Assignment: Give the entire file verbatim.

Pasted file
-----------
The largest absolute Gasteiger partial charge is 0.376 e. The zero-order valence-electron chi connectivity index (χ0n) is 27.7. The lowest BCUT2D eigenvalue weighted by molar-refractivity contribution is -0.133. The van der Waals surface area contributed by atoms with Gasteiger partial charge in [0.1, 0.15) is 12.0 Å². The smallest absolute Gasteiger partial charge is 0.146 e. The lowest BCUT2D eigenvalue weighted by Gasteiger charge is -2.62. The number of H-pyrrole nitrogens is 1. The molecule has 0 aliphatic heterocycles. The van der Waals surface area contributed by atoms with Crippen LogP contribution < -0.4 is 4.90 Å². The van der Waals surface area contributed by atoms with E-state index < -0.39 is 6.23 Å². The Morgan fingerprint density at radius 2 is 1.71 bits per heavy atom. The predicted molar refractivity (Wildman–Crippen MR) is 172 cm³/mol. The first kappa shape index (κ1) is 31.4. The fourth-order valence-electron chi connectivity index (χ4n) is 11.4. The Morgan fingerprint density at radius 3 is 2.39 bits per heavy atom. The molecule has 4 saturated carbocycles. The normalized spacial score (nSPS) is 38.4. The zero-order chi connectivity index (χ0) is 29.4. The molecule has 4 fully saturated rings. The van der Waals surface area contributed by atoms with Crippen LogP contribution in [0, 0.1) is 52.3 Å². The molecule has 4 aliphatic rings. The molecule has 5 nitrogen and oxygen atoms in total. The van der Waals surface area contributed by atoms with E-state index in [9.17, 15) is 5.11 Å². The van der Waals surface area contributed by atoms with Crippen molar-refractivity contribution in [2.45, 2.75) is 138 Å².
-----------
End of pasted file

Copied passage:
The largest absolute Gasteiger partial charge is 0.376 e. The zero-order valence-electron chi connectivity index (χ0n) is 27.7. The lowest BCUT2D eigenvalue weighted by molar-refractivity contribution is -0.133. The van der Waals surface area contributed by atoms with Gasteiger partial charge in [0.1, 0.15) is 12.0 Å². The smallest absolute Gasteiger partial charge is 0.146 e. The lowest BCUT2D eigenvalue weighted by Gasteiger charge is -2.62. The number of H-pyrrole nitrogens is 1. The molecule has 0 aliphatic heterocycles. The van der Waals surface area contributed by atoms with Crippen LogP contribution < -0.4 is 4.90 Å². The van der Waals surface area contributed by atoms with E-state index < -0.39 is 6.23 Å². The Morgan fingerprint density at radius 2 is 1.71 bits per heavy atom. The predicted molar refractivity (Wildman–Crippen MR) is 172 cm³/mol. The first kappa shape index (κ1) is 31.4. The fourth-order valence-electron chi connectivity index (χ4n) is 11.4. The Morgan fingerprint density at radius 3 is 2.39 bits per heavy atom. The molecule has 4 saturated carbocycles. The normalized spacial score (nSPS) is 38.4. The zero-order chi connectivity index (χ0) is 29.4. The molecule has 4 fully saturated rings. The van der Waals surface area contributed by atoms with Crippen LogP contribution in [0, 0.1) is 52.3 Å². The molecule has 4 aliphatic rings. The molecule has 5 nitrogen and oxygen atoms in total. The van der Waals surface area contributed by atoms with E-state index in [9.17, 15) is 5.11 Å². The van der Waals surface area contributed by atoms with Crippen molar-refractivity contribution in [2.45, 2.75) is 138 Å².